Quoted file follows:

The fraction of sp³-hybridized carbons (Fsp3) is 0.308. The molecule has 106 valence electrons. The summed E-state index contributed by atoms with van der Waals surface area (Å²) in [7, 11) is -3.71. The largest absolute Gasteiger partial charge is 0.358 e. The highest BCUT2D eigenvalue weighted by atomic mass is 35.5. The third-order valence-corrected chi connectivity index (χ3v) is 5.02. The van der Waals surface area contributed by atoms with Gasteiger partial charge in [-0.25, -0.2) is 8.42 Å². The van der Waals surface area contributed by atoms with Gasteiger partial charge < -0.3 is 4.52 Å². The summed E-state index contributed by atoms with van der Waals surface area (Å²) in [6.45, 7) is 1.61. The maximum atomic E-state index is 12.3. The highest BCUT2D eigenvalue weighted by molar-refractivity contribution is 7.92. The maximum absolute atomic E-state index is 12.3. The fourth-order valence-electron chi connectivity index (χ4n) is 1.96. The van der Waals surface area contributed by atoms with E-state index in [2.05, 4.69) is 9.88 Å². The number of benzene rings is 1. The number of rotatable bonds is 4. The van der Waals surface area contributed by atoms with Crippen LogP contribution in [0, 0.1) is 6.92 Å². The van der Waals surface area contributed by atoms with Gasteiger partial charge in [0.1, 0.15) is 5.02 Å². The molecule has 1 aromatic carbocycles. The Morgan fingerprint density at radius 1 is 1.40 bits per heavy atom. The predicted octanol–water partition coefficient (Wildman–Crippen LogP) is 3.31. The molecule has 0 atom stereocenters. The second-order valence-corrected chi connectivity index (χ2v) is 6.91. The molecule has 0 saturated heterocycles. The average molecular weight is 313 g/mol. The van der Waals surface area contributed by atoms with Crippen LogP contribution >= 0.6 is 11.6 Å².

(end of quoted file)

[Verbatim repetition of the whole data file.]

The fraction of sp³-hybridized carbons (Fsp3) is 0.308. The molecule has 106 valence electrons. The summed E-state index contributed by atoms with van der Waals surface area (Å²) in [7, 11) is -3.71. The largest absolute Gasteiger partial charge is 0.358 e. The highest BCUT2D eigenvalue weighted by atomic mass is 35.5. The third-order valence-corrected chi connectivity index (χ3v) is 5.02. The van der Waals surface area contributed by atoms with Gasteiger partial charge in [-0.25, -0.2) is 8.42 Å². The van der Waals surface area contributed by atoms with Gasteiger partial charge < -0.3 is 4.52 Å². The summed E-state index contributed by atoms with van der Waals surface area (Å²) in [6.45, 7) is 1.61. The maximum atomic E-state index is 12.3. The highest BCUT2D eigenvalue weighted by molar-refractivity contribution is 7.92. The maximum absolute atomic E-state index is 12.3. The fourth-order valence-electron chi connectivity index (χ4n) is 1.96. The van der Waals surface area contributed by atoms with E-state index in [2.05, 4.69) is 9.88 Å². The number of benzene rings is 1. The number of rotatable bonds is 4. The van der Waals surface area contributed by atoms with Crippen LogP contribution in [0, 0.1) is 6.92 Å². The van der Waals surface area contributed by atoms with Gasteiger partial charge in [0.1, 0.15) is 5.02 Å². The molecule has 1 aromatic carbocycles. The Morgan fingerprint density at radius 1 is 1.40 bits per heavy atom. The predicted octanol–water partition coefficient (Wildman–Crippen LogP) is 3.31. The molecule has 0 atom stereocenters. The second-order valence-corrected chi connectivity index (χ2v) is 6.91. The molecule has 0 saturated heterocycles. The average molecular weight is 313 g/mol. The van der Waals surface area contributed by atoms with Crippen LogP contribution >= 0.6 is 11.6 Å².